The system also registers all inspection agreements and their status. If an organism that doesn’t belong there is found at a grower, the inspector can terminate the inspection arrangement. The grower will not be able to rely on the arrangement as a safeguard, and inspection of consignments will be needed.

    The next user with access is the grower, in this case ‘Rose Farm’, the flower exporting company. This user has limited access and can only view and edit data that is relevant to its business.
    This screen opens with contact information the grower can edit. This company has an inpection arrangement. Regular inspections by authority officals verify that listed organisms are absent on the production facilities.

    The tab ‘Production Facilities’ shows the user the current status of the inspection arrangements. If an authorized official withdraws an arrangement, it’s shown here immediately.
    At ‘Representation’ the grower keeps track of who’s authorized to complete shipping data. In this case ‘Fresh Handling’ is authorized as shipping-agent. This list shows the current applications and their status. Now, the grower will apply for a new export certificate. Here, he can choose from previous product – destination sets or apply for a new combination. Information about the sender is automatically entered. After that, the addressee data is entered.

    Apart from approximate tranport data, the applicant enters the expected arrival at the airport, for possible inspection. In this way, the Phytosanitairy Authority keeps track of all consignments, even if they are not inspected.

    In the next step a description of the content of the consignment is entered. The quantities are finalized at the airport, but the grower enters which types will be send, and roughly in which quantities. Now the inspection authorities can decide which consignments should be inspected.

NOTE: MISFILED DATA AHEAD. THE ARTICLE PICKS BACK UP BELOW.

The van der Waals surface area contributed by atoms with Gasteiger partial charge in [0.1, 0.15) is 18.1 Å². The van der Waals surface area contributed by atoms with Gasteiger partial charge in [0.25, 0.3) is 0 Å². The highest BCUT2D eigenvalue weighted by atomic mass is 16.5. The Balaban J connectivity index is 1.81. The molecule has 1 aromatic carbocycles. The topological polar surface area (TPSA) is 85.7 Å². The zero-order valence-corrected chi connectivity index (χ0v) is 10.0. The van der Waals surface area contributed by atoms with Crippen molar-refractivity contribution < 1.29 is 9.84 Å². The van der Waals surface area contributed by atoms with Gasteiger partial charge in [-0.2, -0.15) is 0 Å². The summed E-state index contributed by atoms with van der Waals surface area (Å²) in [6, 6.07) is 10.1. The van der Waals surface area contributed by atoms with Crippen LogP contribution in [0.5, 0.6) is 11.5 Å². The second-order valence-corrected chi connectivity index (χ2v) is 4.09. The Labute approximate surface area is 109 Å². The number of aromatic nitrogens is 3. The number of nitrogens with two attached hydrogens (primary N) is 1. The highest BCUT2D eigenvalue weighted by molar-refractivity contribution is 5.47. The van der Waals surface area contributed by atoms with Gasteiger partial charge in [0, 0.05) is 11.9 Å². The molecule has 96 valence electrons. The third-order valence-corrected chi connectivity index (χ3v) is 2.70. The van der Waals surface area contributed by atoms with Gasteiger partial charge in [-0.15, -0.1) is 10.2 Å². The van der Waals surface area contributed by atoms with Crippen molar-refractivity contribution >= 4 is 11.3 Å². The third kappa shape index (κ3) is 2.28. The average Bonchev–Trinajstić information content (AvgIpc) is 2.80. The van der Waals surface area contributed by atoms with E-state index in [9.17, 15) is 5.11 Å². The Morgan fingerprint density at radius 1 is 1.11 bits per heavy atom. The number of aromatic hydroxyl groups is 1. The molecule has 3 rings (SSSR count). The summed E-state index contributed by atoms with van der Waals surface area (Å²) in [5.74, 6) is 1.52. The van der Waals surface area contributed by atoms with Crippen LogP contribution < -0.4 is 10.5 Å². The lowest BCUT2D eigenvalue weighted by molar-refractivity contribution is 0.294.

This screen shows the list of requirements the consignment should meet, and their safeguards. Some safeguards are provided by the Ugandan authorities, other requirements are safeguarded by an inspection arrangement. For this consignment all reguirements are met.

    This overview shows all information for the application.
    By choosing ‘Apply’ the request for a certificate is forwarded to the Phytosanitary authority.

    In the list of current applications an entry is added for this consignment. The status column shows that the consignment is compliant with all requirements. Only the consignment details need to be completed, but this will be done at the airport. As soon as it is applied for, the request is system wide available. The inspector receives the request and can review the details.

    When the inspector logs on, his personal to-do list is shown with all current requests. The most recent request is the one just added by ‘Rose Farm’. For each request all details are available. Another list shows only consignments that should be inspected. So there is a list with all consignments, and the inspector knows which should be inspected.

    The shipping-agent at the airport is authorized to complete the request. With his access code the shipping-agent is limited to view and edit an even smaller area. Sections the grower entered cannot be edited. On transfer to a loading tray the consignment is weighed and finalized, since airport traffic planning could influence the possible quantities. Now the flight number is also available and entered. Consignment data is now complete.

    The status of this request is now adjusted. The certificate is ready to be issued. As soon as the grower or shipping-agent visits the inspectors office, the certificate can be endorsed. In the inspectors log the status is also adjusted. This screen with details shows all data entered by the grower and shipping-agent. When the inspector confirms the export certificate, the data is fixed and filed. Data relevant to the certificate is stored in XML-format. In this way the data can be available for the authorities of the importing country. The grower could also use this data for his trade administration.

    By only showing the entered data, it can be added to pre-printed certificates. The complete form can also be requested. The certificate will then show as if printed. The data can also be made available for other public authorities such as customs and chambers of commerce.